In April of 2011 my journey began. The bags are packed into the car in Northwest Arkansas…
“!!Dallas?? !! are you sure your flight is still going?” 13 tornadoes are on the ground in Dallas-Fort Worth, TX area. I would be changing planes in the Dallas airport on my first trip to visit with Grandmother Flordemayo in New Mexico. At 4:30 AM that day, the computer says the Airport is still there and my flight to Albuquerque is still as it should be. So I proceed.
I am to meet Grandmother Flordemayo, the Mayan Grandmother on the Council of 13 International Indigenous Grandmothers, for the first time today. We have been in phone contact for 5 months regarding the Seed Temple she is constructing. Greg Schoen, my corn brother, meets me at the airport in Albuquerque and we proceed to Estancia, NM where a 40 acre piece of desert land holds a strawbale hogan and a donated Morten building which will be part of the seed temple complex.
We arrive to meet Grandmother Flordemayo and another important helper Patricio Dominguez entering the construction zone of this huge effort to build a place to safeguard our next 7 generation’s food seeds. Being lost everyday are the seeds to what we all know as food. Raising our own families food was common place even to our parents and grandparents. Now most children know only of a plastic packaged and prepared form of food from a local store somewhere outside of home.
Flordemayo’s seed temple vision is addressing this by becoming a seed reservoir with sacred blessed packets of seeds going out to young parents and grandmothers who will teach the keeping of these seeds to children and grandchildren. Our seeds are our living legacy. They die in storage if kept too long without renewal. Also, easily lost in one generation are the skills of raising our own food if these skills are not passed down to the next young people, our children, with the seed being lovingly blessed, grown, saved, and eaten as foods.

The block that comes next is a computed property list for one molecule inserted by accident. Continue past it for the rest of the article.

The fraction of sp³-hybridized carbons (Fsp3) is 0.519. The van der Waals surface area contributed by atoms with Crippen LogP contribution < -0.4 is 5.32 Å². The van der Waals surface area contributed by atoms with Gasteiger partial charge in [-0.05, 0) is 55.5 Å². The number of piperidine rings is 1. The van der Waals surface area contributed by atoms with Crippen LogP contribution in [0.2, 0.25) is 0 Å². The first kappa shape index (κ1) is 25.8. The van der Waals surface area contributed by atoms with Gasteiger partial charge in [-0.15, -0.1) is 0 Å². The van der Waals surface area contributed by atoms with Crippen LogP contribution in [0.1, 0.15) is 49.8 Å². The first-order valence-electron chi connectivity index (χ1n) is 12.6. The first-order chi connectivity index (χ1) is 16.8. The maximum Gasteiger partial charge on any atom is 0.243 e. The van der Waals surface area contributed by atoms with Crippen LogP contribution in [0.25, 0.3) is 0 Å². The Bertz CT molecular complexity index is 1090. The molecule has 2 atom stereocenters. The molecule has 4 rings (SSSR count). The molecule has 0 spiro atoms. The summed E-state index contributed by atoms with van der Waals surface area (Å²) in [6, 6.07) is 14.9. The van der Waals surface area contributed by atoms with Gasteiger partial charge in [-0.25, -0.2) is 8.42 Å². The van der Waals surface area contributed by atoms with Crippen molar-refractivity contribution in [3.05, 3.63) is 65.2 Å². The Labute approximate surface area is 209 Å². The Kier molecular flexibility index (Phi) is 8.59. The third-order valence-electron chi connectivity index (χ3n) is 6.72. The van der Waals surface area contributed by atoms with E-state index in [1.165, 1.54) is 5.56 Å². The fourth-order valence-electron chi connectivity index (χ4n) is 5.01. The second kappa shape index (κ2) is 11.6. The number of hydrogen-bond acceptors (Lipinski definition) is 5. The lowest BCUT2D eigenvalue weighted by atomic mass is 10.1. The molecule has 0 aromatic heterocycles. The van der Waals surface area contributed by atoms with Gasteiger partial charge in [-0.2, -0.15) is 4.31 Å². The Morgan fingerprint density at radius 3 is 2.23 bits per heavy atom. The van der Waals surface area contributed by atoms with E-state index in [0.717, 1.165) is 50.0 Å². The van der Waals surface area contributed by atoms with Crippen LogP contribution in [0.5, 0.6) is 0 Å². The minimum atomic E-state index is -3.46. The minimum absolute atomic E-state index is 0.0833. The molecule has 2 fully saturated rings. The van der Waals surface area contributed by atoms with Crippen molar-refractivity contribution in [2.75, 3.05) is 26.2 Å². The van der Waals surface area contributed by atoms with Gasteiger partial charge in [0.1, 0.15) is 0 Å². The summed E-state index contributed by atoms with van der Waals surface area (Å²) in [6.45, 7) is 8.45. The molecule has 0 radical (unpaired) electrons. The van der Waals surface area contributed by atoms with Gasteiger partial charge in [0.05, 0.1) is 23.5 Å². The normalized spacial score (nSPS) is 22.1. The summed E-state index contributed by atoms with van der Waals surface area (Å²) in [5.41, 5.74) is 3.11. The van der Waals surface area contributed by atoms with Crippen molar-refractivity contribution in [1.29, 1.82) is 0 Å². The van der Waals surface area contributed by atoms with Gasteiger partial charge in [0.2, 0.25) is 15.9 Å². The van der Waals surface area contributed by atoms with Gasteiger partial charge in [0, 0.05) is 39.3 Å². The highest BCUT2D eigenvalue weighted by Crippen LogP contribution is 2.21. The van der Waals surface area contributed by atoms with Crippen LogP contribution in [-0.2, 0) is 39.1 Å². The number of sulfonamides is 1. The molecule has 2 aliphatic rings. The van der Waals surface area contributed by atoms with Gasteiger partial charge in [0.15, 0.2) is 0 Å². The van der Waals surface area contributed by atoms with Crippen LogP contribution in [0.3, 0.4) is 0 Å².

I left with hogan getting the last of its porch roofing put into place and the cement porch pad at the entry being poured to expand it, trees being planted, and more hurdles with the local zoning codes being addressed for the underground vault. Plans, plans, plans, and the sharing of brainstorming sessions. The Seed Temple underground vault is dug out of the land, and walls are being prepared with their framing. A few seeds had been donated already for the first preparations of 30 sacred seed bundles. Six of us sat in prayer, loving laughter, and excitement making the first little bundles. These immediately went out to peoples in a Kansas conference Flordemayo was leaving for before I myself left for home in Arkansas. I was later informed she came back with no bundles left, as so many were so eager to have them.
We have truly begun. (read more at this link…includes photos at the Seed Temple)
Dianna Snow Eagle